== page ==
Journal of NeuroVirology

, Volume 10, Issue 5, pp 267–277

Developmental alterations in serotoninergic neurotransmission in Borna disease virus (BDV)-infected rats: A multidisciplinary analysis

Authors

  • David M. Dietz
    • Department of Psychiatry and Behavioral SciencesJohns Hopkins University School of Medicine
    • CBER/FDA
  • Michael W. Vogel
    • Maryland Psychiatric Research CenterUniversity of Maryland
  • Steven A. Rubin
    • CBER/FDA
  • Timothy H. Moran
    • Department of Psychiatry and Behavioral SciencesJohns Hopkins University School of Medicine
  • Kathryn M. Carbone
    • Department of Psychiatry and Behavioral SciencesJohns Hopkins University School of Medicine
    • CBER/FDA
    • Department of MedicineJohns Hopkins University School of Medicine
    • Department of Psychiatry and Behavioral SciencesJohns Hopkins University School of Medicine
    • CBER/FDA
Article

DOI: 10.1080/13550280490499506

Cite this article as:
Dietz, D.M., Vogel, M.W., Rubin, S.A. et al. Journal of NeuroVirology (2004) 10: 267. doi:10.1080/13550280490499506

Abstract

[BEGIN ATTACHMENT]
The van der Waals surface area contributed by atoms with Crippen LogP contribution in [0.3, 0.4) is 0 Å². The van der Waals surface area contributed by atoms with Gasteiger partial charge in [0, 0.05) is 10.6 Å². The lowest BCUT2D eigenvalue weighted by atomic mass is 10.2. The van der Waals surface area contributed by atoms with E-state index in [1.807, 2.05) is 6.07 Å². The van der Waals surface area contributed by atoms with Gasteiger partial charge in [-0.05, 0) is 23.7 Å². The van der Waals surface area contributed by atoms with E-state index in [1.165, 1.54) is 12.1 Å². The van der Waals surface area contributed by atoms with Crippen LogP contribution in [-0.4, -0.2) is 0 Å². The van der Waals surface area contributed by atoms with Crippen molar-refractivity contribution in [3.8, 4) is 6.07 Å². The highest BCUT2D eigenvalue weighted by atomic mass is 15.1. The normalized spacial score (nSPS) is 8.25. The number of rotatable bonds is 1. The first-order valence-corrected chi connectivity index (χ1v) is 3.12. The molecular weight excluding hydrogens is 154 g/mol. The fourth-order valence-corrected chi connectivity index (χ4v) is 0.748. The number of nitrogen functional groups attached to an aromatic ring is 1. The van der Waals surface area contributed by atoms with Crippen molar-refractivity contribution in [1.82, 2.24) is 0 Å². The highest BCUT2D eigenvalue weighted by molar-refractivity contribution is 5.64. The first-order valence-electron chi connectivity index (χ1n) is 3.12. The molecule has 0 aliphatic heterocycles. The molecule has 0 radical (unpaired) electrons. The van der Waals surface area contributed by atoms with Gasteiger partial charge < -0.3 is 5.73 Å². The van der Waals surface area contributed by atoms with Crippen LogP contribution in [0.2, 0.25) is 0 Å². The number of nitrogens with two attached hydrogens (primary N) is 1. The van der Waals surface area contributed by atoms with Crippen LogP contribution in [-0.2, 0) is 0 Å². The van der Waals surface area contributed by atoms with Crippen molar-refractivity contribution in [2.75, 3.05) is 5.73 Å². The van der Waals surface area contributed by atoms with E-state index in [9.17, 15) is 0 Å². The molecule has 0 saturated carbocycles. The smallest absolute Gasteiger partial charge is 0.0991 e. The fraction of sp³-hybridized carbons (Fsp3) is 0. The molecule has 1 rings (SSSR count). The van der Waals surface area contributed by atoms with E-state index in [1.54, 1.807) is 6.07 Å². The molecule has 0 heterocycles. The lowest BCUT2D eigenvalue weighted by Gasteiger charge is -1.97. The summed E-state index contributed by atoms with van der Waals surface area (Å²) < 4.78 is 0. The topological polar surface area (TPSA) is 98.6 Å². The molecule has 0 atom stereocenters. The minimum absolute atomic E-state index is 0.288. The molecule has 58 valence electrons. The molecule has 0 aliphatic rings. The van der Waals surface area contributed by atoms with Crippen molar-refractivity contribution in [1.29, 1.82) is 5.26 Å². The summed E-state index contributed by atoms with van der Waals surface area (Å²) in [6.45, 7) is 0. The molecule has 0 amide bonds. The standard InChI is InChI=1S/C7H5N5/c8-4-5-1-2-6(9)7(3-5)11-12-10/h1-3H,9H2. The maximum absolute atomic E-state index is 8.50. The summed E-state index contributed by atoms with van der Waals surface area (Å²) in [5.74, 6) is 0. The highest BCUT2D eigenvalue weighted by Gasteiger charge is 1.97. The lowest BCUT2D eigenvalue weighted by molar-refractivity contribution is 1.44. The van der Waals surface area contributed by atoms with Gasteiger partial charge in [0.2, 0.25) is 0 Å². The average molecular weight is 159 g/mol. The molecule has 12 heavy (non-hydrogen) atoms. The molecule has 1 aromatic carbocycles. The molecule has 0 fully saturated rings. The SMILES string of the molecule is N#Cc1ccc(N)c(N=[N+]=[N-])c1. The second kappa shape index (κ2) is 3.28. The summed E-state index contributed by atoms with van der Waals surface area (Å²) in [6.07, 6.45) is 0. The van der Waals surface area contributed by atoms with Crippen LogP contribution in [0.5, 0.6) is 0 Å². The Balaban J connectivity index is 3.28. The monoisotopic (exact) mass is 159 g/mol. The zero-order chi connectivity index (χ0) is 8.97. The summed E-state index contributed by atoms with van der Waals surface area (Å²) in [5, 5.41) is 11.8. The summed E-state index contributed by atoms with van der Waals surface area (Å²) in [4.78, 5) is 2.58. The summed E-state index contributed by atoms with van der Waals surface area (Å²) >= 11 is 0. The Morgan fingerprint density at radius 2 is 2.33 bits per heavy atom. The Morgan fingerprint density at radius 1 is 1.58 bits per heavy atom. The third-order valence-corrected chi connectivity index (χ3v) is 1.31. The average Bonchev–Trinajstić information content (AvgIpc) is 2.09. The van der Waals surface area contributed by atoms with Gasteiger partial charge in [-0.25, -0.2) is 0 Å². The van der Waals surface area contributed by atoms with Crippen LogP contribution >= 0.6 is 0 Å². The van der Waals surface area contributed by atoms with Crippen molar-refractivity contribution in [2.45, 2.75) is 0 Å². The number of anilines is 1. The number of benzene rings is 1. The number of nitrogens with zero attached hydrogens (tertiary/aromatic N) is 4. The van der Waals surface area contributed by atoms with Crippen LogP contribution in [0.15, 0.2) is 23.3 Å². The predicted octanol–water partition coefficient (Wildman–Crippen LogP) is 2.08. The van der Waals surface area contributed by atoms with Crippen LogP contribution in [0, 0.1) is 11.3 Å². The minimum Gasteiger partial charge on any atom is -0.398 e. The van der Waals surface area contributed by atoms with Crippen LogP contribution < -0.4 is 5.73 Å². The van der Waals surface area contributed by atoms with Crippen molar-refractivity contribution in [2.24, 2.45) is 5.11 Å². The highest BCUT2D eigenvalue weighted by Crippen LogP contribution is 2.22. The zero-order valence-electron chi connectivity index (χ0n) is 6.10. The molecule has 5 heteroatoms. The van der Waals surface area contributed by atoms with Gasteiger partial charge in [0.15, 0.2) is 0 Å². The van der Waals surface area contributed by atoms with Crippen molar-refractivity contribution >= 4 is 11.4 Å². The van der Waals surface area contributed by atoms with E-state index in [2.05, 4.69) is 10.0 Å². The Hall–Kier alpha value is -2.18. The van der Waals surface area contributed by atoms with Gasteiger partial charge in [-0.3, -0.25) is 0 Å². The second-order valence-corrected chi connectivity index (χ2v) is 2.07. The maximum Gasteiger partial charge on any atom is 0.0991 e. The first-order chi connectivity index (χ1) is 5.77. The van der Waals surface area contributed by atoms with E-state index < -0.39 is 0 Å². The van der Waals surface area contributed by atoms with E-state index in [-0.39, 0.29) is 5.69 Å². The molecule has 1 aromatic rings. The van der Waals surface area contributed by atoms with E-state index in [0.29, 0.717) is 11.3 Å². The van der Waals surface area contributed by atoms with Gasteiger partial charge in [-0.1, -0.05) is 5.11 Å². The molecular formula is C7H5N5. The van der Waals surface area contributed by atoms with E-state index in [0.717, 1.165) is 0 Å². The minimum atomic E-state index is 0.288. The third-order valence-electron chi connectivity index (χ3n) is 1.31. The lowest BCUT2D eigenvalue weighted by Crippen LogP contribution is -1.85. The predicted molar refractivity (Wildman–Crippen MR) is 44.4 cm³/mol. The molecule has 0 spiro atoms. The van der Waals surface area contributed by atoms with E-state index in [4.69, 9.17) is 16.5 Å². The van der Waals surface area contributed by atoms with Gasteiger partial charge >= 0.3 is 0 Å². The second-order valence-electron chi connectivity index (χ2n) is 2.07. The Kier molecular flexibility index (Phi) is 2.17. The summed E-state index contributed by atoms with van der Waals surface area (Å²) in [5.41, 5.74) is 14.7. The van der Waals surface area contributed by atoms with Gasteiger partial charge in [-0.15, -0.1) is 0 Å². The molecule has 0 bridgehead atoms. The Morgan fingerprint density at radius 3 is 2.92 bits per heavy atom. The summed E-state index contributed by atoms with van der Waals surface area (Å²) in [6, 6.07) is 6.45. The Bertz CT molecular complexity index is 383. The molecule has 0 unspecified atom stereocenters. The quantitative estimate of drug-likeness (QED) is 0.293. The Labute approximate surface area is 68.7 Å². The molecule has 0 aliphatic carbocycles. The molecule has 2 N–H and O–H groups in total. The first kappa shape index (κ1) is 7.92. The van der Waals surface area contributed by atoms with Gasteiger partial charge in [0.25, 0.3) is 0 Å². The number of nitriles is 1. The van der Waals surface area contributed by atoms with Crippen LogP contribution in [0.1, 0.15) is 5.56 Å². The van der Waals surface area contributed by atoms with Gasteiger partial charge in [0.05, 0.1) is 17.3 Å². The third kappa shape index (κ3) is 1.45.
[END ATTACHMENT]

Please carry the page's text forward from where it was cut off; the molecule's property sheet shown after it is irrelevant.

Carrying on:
Neonatal Borna disease virus (BDV) infection of the rat brain serves as a valuable model for studying the pathogenesis of neurodevelopmental abnormalities following early brain injury. Previous experiments have demonstrated significant alterations in regional tissue content of serotonin (5-HT) in neonatally BDV-infected Lewis rats. The present study sought to provide more insights into postnatal virus-associated alterations in 5-HT neurotransmission by evaluating the density of 5-HT1a receptors in the hippocampus and 5-HT2a receptors in the cortex, regional 5-HT tissue concentrations, behavioral responses to a 5-HT agonist, quipazine, and numbers of neurons in specific subfields of the hippocampus on days 7, 14, and 30 after neonatal BDV infection in Lewis rats. Neonatal BDV infection was found to be associated with a gradual increase in the density of 5-HT2a and 5-HT1a postsynaptic receptors followed by an elevation of 5-HT contents at both the levels of synaptic terminals (i.e., cortex and hippocampus) and cell bodies (i.e., raphe nuclei). In addition, there was an enhanced behavioral response to quipazine. Virus-associated neurochemical and behavioral changes were accompanied by a decline in the number of neurons in the dentate gyrus and in the CA1 field of the hippocampus. No change in the number of neurons in the CA3/2 field of the hippocampus was observed. The present pattern of BDV-associated alterations in 5-HT brain system along with available data from other laboratories suggest that BDV might compromise axonal transport and/or release of 5-HT, resulting in decreased 5-HT neurotransmission.

Keywords

animal modelBornadevelopmental behavioral disordersserotonin

Copyright information

© Journal of NeuroVirology, Inc. 2004